First of all we will create three div boxes corresponding to the three key areas:
You can copy the code exactly as it appears above and start from there.
Visually (and simplified) the output at this point looks like below. We kept some of the text formatting such as paragraphs, headings and links but reduced the content. The image below is what corresponds to the simplified code I provided above.
Not very appealing is it? The Content area is represented by the text, followed by the Navigation and Header at last. No absolute positioning is applied at this point.
While bearing in mind how the site looked originally let's apply some CSS to each of the three div boxes. All CSS references will be included in an external style sheet and to each of the three boxes will be applied a 'class' reference.
In order to be able to position the elements and keep the look and feel of the layout as it was we need some information from the original layout:
Width of the Content area 749px
Width of Navigation area 229px
Width of Header Image 520px
Height of Header Image and Navigation 267px
This information will help us set the right margins for each of the 3 key areas so that they keep their appearance.
The style sheet reference for the Content box is as follows
margin: 267px 0px 0px 0px;
position: absolute; - The box is positioned absolutely to the "edges" of the document. All margins are set in relation to the top, right, bottom and left of the page (clock-wise order)
margin: 267px 0px 0px 0px; - The box is positioned 267px from the top and 0px from the other three edges.
width: 749px; - We want the entire Content box to keep its 749px width.
z-index: 1; - Sets the stack order of the div boxes. The Content box is set to be positioned underneath any other box with a higher z-index. We will experiment with that later.
You can clearly see the Content box (surrounded by thick black border) overlapping the header. While the Content box is positioned absolutely (267px from the top), the other two are not (at least not yet).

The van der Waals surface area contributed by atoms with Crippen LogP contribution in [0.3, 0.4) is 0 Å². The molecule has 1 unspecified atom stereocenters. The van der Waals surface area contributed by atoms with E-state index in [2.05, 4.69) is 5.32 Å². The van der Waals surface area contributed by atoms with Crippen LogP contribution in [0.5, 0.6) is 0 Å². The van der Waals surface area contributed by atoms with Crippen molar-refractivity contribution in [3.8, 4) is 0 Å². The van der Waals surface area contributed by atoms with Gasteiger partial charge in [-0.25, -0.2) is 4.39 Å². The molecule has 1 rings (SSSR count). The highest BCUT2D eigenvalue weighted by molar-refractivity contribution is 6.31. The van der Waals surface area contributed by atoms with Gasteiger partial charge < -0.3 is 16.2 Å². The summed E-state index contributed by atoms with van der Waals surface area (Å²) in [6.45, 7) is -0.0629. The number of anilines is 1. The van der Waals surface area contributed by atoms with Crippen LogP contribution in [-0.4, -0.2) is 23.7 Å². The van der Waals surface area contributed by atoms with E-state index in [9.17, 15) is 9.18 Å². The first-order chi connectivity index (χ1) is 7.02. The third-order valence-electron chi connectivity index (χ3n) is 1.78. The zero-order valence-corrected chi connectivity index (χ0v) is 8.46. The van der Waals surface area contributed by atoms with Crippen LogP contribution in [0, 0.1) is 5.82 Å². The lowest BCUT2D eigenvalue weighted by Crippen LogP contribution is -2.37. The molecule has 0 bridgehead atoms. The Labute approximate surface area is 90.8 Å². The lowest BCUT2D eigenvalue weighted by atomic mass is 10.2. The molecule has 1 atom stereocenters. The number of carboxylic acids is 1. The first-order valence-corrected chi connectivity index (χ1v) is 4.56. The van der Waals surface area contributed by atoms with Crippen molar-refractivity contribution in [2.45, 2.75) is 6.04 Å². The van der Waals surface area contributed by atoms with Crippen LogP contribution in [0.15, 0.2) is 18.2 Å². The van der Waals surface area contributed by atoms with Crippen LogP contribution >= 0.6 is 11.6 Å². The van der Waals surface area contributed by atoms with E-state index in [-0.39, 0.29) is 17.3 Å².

It is useful to try to ignore all the other div boxes which haven't yet been absolutely positioned. Although they appear to be positioned in some way they are not. As soon as the first key area (Content in our case) is positioned absolutely, the following (Navigation in our case) behaves as if it's the first element in the source code and positions itself adjacent to the top edge. As soon as Navigation is absolutely position, the Header area will behave exactly the same as you see below. As a consequence make an effort to analyse and follow only those div boxes which have already been absolutely positioned. It will simplify things.
The style sheet reference for the header box is as follows
position: absolute; - Same as the content box, the Header box will be positioned absolutely.
margin: 0px; - We want the header box to start from the very top and the very left of the screen.
width: 520px; height: 267px; - The width and height of the box should correspond to those of the image.
z-index: 2; - The stack order is set to prevent a possible overlapping. This way the image will be 'on top' of the Content box should they overlap.
Still not much better but let's not give up hope. The header image has got a thick black border and is overlapping the Content box because of the stack order we have set.
Because the navigation will be parallel to the header image we need to include some similar reference to the ones in the Header box
position: absolute; - Again, the box is positioned absolutely
margin: 0px; - We want the navigation box to start from the very top and the very left of the screen.
width: 229px; height: 267px; - Width and height of the navigation box.
z-index: 3; - Because the Header and Navigation boxes will overlap we want the Navigation to be on top.
We've added a bit more text and a background for the Content box and the layout looks like this:
You can see that the Header box is partially overlapped by the Navigation box.